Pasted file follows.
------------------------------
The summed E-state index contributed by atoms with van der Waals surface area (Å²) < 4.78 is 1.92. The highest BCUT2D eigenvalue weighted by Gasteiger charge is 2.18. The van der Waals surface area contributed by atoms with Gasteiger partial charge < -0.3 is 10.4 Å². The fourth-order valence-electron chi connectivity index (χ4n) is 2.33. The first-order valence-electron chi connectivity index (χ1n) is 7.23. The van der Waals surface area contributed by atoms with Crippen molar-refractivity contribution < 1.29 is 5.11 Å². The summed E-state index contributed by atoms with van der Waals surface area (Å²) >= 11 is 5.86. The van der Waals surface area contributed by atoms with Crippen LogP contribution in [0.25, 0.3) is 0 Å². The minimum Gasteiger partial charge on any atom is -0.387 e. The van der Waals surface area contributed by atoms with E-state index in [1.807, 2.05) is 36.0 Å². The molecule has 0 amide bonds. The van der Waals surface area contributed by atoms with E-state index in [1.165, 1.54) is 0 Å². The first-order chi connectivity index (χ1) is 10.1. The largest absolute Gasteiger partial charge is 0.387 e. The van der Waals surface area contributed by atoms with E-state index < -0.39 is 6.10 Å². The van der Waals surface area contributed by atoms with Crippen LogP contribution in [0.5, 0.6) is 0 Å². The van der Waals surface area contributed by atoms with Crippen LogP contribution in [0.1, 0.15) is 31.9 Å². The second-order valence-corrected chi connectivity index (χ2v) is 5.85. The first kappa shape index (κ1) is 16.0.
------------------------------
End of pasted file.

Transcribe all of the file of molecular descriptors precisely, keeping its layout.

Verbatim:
The summed E-state index contributed by atoms with van der Waals surface area (Å²) < 4.78 is 1.92. The highest BCUT2D eigenvalue weighted by Gasteiger charge is 2.18. The van der Waals surface area contributed by atoms with Gasteiger partial charge < -0.3 is 10.4 Å². The fourth-order valence-electron chi connectivity index (χ4n) is 2.33. The first-order valence-electron chi connectivity index (χ1n) is 7.23. The van der Waals surface area contributed by atoms with Crippen molar-refractivity contribution < 1.29 is 5.11 Å². The summed E-state index contributed by atoms with van der Waals surface area (Å²) >= 11 is 5.86. The van der Waals surface area contributed by atoms with Crippen LogP contribution in [0.25, 0.3) is 0 Å². The minimum Gasteiger partial charge on any atom is -0.387 e. The van der Waals surface area contributed by atoms with E-state index in [1.807, 2.05) is 36.0 Å². The molecule has 0 amide bonds. The van der Waals surface area contributed by atoms with E-state index in [1.165, 1.54) is 0 Å². The first-order chi connectivity index (χ1) is 10.1. The largest absolute Gasteiger partial charge is 0.387 e. The van der Waals surface area contributed by atoms with E-state index < -0.39 is 6.10 Å². The van der Waals surface area contributed by atoms with Crippen LogP contribution in [0.5, 0.6) is 0 Å². The van der Waals surface area contributed by atoms with Crippen LogP contribution in [0.1, 0.15) is 31.9 Å². The second-order valence-corrected chi connectivity index (χ2v) is 5.85. The first kappa shape index (κ1) is 16.0.